What ignited your interest in the high end? Did it come from the music side or the electronics side?
It may seem counterintuitive for an electrical engineer, but my high-end audio interest has always been based on a love of music. It is my passion for engineering that motivates me to develop better electronics that improve the listening experiences and how we live with audio.
What gear made up your first high-end system?
After graduating from the University of Minnesota, I worked with a local dealer to purchase a Mark Levinson ML11/12 amp/preamp, Spendor SP1s, and a Denon DP80 in a VPI base with a Souther ’arm and Koetsu Black cartridge. It was the first big investment made after college, priority in check!
When did audio develop from a hobby to a career?
I worked in advanced semiconductor research and design (DARPA programs) at Honeywell Research for the first 10 years of my career. Around 1986 I designed my first 20-watt 845 single-ended triode amplifier, calling it my “physics experiment” that powered my Spendors for many years until I went off the deep end with my custom Altec horn speakers. In the early 1990s the Honeywell Research center was undergoing a reorganization and my wife had just started a tenure position at Southwest Michigan. This was my opportunity to take a chance on something I was very passionate about, and now looking back it’s hard to believe that was over 25 years ago.
What education did you receive?
I finished my BS in Electrical Engineering in 1983. My primary focus was in analog design. This set me up well for my early audio design work but lately I find myself acting more as a system architect, coordinating the complex digital and analog designs that make up a modern audio system. I am very glad to have the analog design foundation, as the most critical issues surrounding digital audio design still have their roots in the analog domain.
How do you define the difference between hi-fi and high-end audio?
Hi-fi meets certain specifications for noise, distortion, bandwidth or power. High-end audio goes beyond the simple specifications to encompass the feeling, impact, and emotion of the musical presentation. Specification and measurement are important to ensure a design is working as expected, but the final arbiter for musical performance comes from informed listening.
Analog or digital? Do you have a personal listening preference?
I enjoy both analog and digital sources through the Bel Canto Black system. I stream Tidal or Qobuz when I want to experience a large variety of content or discover new music, and LP playback on my Micro-Seiki turntable when I’m in the mood, usually listening to the complete album or comparing recordings. I feel it’s the best of both worlds, each source communicates the musical expression in a very compelling way and when you add MQA to the mix it’s a new experience.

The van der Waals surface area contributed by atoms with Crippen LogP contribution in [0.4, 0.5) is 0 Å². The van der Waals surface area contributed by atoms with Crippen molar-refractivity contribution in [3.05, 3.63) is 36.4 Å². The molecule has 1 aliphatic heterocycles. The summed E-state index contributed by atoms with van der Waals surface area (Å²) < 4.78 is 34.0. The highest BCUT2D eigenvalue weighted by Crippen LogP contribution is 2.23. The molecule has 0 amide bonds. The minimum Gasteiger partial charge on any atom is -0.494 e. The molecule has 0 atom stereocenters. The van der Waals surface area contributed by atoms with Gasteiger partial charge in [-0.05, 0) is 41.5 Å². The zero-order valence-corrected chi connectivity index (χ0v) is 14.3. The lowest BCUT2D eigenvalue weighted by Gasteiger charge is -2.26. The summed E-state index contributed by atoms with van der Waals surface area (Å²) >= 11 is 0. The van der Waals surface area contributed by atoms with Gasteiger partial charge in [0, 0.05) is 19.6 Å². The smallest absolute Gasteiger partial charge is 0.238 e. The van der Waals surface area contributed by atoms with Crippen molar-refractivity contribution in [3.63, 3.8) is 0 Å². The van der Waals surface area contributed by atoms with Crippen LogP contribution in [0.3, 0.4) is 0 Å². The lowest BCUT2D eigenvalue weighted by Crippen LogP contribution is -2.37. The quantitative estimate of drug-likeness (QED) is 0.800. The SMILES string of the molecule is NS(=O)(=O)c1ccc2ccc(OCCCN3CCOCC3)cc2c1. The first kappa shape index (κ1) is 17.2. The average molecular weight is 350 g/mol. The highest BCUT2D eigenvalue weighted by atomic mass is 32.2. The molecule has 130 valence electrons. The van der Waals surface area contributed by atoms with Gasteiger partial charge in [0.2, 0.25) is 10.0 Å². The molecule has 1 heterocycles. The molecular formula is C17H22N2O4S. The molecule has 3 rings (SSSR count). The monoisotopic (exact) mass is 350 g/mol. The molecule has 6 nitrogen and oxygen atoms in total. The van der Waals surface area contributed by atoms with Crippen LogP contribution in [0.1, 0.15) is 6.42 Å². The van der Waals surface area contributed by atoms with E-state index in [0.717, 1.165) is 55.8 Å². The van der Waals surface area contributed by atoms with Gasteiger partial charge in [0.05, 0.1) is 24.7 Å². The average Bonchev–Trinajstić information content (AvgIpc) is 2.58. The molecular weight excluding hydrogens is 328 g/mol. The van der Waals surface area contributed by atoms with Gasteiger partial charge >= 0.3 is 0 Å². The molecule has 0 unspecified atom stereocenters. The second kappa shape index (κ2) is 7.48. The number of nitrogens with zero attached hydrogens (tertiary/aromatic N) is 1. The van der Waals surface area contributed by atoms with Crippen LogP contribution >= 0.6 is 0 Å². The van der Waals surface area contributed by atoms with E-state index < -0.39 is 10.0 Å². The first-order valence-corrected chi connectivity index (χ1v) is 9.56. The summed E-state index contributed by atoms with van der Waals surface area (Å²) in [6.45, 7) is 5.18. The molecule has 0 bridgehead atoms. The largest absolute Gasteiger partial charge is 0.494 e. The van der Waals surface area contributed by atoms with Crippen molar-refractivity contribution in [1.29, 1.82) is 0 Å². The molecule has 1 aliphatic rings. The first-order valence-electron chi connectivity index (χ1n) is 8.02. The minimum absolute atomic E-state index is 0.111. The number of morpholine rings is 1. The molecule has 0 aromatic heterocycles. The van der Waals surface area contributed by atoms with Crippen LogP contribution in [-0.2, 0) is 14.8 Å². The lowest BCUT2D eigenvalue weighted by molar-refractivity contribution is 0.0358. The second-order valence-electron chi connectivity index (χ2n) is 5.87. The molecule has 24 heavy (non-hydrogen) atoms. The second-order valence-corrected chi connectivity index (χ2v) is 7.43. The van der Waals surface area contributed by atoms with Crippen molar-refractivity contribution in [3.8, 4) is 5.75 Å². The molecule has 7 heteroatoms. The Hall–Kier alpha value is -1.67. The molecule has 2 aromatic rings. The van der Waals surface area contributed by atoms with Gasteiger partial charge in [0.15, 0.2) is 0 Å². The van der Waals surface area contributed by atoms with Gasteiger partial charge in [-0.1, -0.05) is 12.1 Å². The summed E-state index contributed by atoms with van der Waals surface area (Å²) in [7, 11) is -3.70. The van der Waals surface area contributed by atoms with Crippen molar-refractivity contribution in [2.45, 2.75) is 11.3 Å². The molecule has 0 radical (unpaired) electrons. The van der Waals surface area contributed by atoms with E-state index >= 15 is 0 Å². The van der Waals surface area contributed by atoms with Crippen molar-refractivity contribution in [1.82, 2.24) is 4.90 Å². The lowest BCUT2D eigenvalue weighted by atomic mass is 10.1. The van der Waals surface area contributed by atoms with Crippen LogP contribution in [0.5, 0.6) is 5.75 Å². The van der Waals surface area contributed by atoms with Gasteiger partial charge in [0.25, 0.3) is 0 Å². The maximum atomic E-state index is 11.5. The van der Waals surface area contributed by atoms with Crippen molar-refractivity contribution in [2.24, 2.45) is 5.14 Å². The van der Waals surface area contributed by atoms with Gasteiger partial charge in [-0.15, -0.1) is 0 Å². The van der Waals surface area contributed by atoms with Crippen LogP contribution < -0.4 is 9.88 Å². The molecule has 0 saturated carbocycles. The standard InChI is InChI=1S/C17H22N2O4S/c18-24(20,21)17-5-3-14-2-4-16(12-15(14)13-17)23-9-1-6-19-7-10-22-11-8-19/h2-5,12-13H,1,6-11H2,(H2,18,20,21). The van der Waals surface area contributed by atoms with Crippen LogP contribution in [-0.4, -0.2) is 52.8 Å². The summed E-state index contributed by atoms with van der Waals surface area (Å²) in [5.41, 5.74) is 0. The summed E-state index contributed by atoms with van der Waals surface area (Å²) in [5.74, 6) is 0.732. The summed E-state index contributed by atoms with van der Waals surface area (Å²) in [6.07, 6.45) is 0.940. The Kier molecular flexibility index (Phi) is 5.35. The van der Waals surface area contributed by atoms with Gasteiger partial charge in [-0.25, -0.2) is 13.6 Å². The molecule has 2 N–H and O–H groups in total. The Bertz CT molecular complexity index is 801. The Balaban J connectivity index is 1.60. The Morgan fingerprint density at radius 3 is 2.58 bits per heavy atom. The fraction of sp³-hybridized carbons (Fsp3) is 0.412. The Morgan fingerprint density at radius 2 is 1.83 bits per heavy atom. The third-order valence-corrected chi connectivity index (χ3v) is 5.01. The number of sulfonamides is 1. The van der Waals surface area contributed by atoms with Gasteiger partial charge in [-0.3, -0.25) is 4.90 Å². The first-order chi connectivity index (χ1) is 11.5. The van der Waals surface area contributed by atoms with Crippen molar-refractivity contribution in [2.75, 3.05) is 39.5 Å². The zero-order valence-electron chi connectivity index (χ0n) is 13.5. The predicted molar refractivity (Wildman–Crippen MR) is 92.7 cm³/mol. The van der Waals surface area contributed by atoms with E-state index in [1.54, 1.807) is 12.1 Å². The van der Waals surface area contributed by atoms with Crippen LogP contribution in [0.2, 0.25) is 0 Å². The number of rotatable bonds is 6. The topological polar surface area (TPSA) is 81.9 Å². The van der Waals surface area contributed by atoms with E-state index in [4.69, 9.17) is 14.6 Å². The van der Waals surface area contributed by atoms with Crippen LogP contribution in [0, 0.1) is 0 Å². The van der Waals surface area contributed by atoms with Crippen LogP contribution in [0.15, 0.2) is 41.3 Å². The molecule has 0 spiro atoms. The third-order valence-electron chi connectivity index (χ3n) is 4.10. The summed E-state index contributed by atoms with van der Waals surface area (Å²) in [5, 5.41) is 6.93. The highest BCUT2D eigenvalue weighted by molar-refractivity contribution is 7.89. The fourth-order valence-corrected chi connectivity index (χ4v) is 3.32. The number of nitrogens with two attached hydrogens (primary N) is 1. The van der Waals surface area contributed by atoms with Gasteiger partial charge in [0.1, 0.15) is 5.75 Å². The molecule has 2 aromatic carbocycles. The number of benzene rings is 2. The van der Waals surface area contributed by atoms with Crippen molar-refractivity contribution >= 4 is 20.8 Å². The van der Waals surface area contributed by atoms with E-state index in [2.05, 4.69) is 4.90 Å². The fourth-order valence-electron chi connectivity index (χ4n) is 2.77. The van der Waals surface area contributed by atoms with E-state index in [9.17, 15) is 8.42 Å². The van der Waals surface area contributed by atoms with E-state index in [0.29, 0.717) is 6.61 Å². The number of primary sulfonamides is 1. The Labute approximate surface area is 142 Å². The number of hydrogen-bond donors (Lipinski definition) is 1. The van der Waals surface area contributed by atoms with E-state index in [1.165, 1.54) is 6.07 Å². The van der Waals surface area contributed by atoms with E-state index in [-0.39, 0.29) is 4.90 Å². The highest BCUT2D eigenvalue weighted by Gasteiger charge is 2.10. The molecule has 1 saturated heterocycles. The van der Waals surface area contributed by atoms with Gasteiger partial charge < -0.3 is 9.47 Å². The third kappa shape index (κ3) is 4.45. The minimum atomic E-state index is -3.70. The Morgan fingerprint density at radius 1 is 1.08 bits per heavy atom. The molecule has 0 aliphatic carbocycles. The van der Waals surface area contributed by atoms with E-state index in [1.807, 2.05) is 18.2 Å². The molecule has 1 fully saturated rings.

What interesting fact or aspect about Bel Canto might surprise audiophiles?
The fact that a DAC was our first commercial product. Our design focus was primarily on an effective jitter-filtration system and a low-noise master clock. Both issues are still relevant for digital audio today with our latest ultra-low-noise master clocks and asynchronous jitter rejection techniques bringing uncompromised sonics to the digital domain.
Looking towards the future, how will high-end systems change in the next ten years or so?
Integrated electronics offer more performance and features, both single chassis and in speaker systems. I also see DSP becoming more prevalent for transparent subtle tone controls and room correction to optimize in-room sound quality.
Going forward, what are the greatest challenges confronting the high end?
Living with music began for me with my parents’ old Zenith console. I grew up listening to music; it was always on in the house and that remains the same in my home today. Our biggest challenge is staying relevant to a younger market; high end will always be a niche proposition so how we build pathways into high end is critical. Most of us didn’t start with our dream audio system; it is a process, possibly never ending, but still a process.
Outside of audio, what do you do for fun?
Live music concerts, jazz, classical, and a bit of opera. Also, I enjoy getting on a bicycle regularly, playing a little jazz piano, and traveling with my wife.
What inspires you about your work?
I keep coming back to the music and the satisfaction of experiencing an emotional connection to the recorded event. Also, I have never enjoyed music in the home more than through my exploration of the myriad options offered by Tidal/MQA, Qobuz, and even Internet Radio like FIP from Radio France. Streaming pulls you in and along a path to discover more music.